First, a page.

14 Cinderblock Garden Ideas For Your Veggies, Flowers and Succulents

If you are looking for an alternative to a raised pallet bed or a straw bale garden take a look at what we’ve got for you! Raised garden beds, succulent homes and vertical living walls made out of cinderblocks!

Cinderblocks are easy to get your hands on and are easy to work with! They are like giant legos! They make for wonderful garden edgings, or you can plant directly into them to show off your beautiful spring flowers or house your herbs.

Making a cinderblock garden doesn’t have to require any tools, just some planning and lifting!

Have fun with the design of your cinderblock garden by stacking, re-stacking and adding curves! Paint your cinderblocks fun colors or funky patterns if the grey bores you or keep it natural! So let’s take a look at 14 cinderblock garden ideas for your veggies, flowers, and succulents!

1. Raised Garden

Here is the step-by-step process for building a raised garden bed out of cinder blocks so you can start planting!

2. Living Wall

A vertical garden can be built using cinder blocks and a creative mind. Perfect for showing off your succulent collection!

3. Garden Bar

Build the most beautiful backyard bar this year using cinderblocks to build a sweet little garden and also as a base to your bar!

4. Stenciled

Paint and stencil your cinderblocks for an artistic flare. It’s a beautiful way to add some art to your lovely garden.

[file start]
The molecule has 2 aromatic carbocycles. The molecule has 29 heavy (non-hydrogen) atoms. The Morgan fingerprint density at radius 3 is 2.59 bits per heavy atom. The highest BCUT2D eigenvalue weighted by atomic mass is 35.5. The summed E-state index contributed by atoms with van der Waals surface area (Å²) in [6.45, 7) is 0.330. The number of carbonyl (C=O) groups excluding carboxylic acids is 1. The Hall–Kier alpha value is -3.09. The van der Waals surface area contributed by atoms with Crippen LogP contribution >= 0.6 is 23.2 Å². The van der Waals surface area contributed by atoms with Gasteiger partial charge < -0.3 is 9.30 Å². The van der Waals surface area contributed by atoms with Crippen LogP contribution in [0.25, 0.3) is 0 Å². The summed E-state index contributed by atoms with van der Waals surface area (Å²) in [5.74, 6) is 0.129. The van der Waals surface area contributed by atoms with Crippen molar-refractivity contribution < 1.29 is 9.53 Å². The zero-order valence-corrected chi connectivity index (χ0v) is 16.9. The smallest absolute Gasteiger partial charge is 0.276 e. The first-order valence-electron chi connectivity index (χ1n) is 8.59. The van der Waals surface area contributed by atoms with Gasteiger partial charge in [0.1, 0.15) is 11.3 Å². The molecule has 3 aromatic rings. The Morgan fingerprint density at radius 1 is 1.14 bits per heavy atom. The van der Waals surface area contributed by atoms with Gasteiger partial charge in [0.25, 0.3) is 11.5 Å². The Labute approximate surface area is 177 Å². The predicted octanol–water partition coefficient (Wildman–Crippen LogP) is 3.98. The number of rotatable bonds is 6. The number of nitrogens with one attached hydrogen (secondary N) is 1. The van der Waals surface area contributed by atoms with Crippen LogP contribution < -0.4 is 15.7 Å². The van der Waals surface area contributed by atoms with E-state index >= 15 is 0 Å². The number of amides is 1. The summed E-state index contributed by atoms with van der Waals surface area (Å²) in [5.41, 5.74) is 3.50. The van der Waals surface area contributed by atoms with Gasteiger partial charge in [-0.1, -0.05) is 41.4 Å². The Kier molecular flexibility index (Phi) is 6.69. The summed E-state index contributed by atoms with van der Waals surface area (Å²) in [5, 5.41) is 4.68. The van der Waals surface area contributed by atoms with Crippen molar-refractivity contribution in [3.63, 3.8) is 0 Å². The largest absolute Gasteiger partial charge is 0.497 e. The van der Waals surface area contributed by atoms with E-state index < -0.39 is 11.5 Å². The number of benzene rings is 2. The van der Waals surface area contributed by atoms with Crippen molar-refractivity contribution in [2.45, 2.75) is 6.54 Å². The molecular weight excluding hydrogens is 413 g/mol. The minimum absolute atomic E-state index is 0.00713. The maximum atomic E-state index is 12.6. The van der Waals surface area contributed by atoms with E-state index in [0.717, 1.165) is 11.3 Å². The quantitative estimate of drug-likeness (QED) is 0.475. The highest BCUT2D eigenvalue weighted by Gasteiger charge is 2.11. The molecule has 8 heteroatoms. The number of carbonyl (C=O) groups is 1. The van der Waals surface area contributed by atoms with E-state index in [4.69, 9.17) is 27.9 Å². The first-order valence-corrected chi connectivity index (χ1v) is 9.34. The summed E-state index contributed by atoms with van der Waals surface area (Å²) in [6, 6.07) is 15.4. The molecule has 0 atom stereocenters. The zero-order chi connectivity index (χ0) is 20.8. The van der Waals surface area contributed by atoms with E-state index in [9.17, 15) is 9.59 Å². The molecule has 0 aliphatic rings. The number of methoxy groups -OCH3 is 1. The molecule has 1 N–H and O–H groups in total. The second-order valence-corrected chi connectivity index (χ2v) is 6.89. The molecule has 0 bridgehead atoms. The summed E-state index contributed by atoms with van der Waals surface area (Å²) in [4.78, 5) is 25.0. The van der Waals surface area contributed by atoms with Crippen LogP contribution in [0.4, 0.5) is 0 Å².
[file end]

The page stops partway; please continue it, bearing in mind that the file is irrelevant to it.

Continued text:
5. Blocks and Logs

Slide the treated logs right into the cinderblock grooves to recreate this stunning raised garden bed idea!

6. Vegetables and Flowers

This cinderblock garden is growing vegetables in the center and flowers in the grooves of the cinderblocks! A great idea for attracting pollinators.

7. Separating Wall

Create a lush wall out of cinderblocks and plants to separate one area of the garden from another or your house from your neighbors.

8. Painted Black

By painting the cinderblocks a deep black color, it will make the colors of the plants pop and make a big statement.

9. Colorful Patterns

Paint funky patterns onto your cinderblocks with bright and bold colors to add some fun to your outdoor living space!

10. Zen Garden

Okay, yogis, this zen sculpture/garden will look amazing in your outdoor yoga studio or as an addition to the front porch or balcony!

11. More Green Space!

Add more and more green to your outdoor living space with the addition of many cinder block gardens!

12. Mosaic

A cascading cinderblock garden that has been decorated elegantly with a mosaic pattern and filled with happy little succulents!

13. Vegetable Edging

Give a strong and bold edging to your garden bed to stop the grass from entering, and to keep things neat and organized!

14. Keyhole

A sort of keyhole garden made out of cinderblocks for easy access to all of your plants and a unique look!

What do you think? Pretty cool right!

A cinderblock garden can be as simple as placing them in a rectangle and filling in the middle with garden liner and compost! Or, if you are feeling a bit more creative try following one of the other ideas that involve stacking cinderblocks to create unique planters.

I especially love the ones that have been painted bright colors or decorated with mosaic to make things a little more pretty!

Cinderblock gardens can be budget-friendly if you look for a way to get your hands on some cheap cinderblocks and you’re good about composting your kitchen scraps! Then, all it takes is picking a design, slipping into your gardening jeans and getting to work!

Watch the video: Facts about Painted Tongue Plants